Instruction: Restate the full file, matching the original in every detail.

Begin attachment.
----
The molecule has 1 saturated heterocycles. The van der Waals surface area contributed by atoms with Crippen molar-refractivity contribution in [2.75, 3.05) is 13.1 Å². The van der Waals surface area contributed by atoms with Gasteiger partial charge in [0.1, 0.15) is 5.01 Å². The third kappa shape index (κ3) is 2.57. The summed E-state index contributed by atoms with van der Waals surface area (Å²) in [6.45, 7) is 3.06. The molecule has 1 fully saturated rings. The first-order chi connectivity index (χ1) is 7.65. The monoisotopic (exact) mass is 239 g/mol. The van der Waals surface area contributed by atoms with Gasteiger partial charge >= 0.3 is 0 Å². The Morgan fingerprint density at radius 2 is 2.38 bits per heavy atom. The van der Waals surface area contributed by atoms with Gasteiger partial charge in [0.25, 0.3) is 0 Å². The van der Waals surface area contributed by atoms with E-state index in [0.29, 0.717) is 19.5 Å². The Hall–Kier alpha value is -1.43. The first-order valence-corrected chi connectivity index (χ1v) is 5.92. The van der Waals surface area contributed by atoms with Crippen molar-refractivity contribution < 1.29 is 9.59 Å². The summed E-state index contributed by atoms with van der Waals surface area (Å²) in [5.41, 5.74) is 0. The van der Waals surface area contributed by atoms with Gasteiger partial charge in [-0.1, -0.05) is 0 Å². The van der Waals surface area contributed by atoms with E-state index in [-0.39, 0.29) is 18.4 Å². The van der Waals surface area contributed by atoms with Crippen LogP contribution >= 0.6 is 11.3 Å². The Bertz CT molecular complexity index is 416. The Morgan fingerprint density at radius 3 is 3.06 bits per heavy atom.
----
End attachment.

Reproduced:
The molecule has 1 saturated heterocycles. The van der Waals surface area contributed by atoms with Crippen molar-refractivity contribution in [2.75, 3.05) is 13.1 Å². The van der Waals surface area contributed by atoms with Gasteiger partial charge in [0.1, 0.15) is 5.01 Å². The third kappa shape index (κ3) is 2.57. The summed E-state index contributed by atoms with van der Waals surface area (Å²) in [6.45, 7) is 3.06. The molecule has 1 fully saturated rings. The first-order chi connectivity index (χ1) is 7.65. The monoisotopic (exact) mass is 239 g/mol. The van der Waals surface area contributed by atoms with Gasteiger partial charge >= 0.3 is 0 Å². The Morgan fingerprint density at radius 2 is 2.38 bits per heavy atom. The van der Waals surface area contributed by atoms with Gasteiger partial charge in [0.25, 0.3) is 0 Å². The van der Waals surface area contributed by atoms with E-state index in [0.29, 0.717) is 19.5 Å². The Hall–Kier alpha value is -1.43. The first-order valence-corrected chi connectivity index (χ1v) is 5.92. The van der Waals surface area contributed by atoms with Crippen molar-refractivity contribution < 1.29 is 9.59 Å². The summed E-state index contributed by atoms with van der Waals surface area (Å²) in [5.41, 5.74) is 0. The van der Waals surface area contributed by atoms with Gasteiger partial charge in [-0.1, -0.05) is 0 Å². The van der Waals surface area contributed by atoms with E-state index in [-0.39, 0.29) is 18.4 Å². The van der Waals surface area contributed by atoms with Crippen LogP contribution >= 0.6 is 11.3 Å². The Bertz CT molecular complexity index is 416. The Morgan fingerprint density at radius 3 is 3.06 bits per heavy atom.